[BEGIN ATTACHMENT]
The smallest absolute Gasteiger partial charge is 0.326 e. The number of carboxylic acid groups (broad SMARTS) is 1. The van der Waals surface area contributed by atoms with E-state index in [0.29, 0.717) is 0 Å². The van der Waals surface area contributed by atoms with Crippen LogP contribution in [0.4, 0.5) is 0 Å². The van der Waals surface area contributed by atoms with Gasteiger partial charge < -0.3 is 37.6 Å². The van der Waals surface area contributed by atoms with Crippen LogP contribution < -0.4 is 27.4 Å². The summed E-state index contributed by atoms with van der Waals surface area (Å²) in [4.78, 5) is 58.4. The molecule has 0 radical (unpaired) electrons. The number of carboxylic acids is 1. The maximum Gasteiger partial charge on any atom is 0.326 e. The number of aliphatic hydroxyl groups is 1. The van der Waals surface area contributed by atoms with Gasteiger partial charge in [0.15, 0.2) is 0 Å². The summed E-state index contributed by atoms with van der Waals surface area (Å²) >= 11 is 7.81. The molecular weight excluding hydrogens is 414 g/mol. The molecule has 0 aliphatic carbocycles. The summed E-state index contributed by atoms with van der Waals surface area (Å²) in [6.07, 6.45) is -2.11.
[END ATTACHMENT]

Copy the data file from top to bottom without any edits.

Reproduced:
The smallest absolute Gasteiger partial charge is 0.326 e. The number of carboxylic acid groups (broad SMARTS) is 1. The van der Waals surface area contributed by atoms with E-state index in [0.29, 0.717) is 0 Å². The van der Waals surface area contributed by atoms with Crippen LogP contribution in [0.4, 0.5) is 0 Å². The van der Waals surface area contributed by atoms with Gasteiger partial charge < -0.3 is 37.6 Å². The van der Waals surface area contributed by atoms with Crippen LogP contribution < -0.4 is 27.4 Å². The summed E-state index contributed by atoms with van der Waals surface area (Å²) in [4.78, 5) is 58.4. The molecule has 0 radical (unpaired) electrons. The number of carboxylic acids is 1. The maximum Gasteiger partial charge on any atom is 0.326 e. The number of aliphatic hydroxyl groups is 1. The van der Waals surface area contributed by atoms with Gasteiger partial charge in [0.15, 0.2) is 0 Å². The summed E-state index contributed by atoms with van der Waals surface area (Å²) >= 11 is 7.81. The molecular weight excluding hydrogens is 414 g/mol. The molecule has 0 aliphatic carbocycles. The summed E-state index contributed by atoms with van der Waals surface area (Å²) in [6.07, 6.45) is -2.11.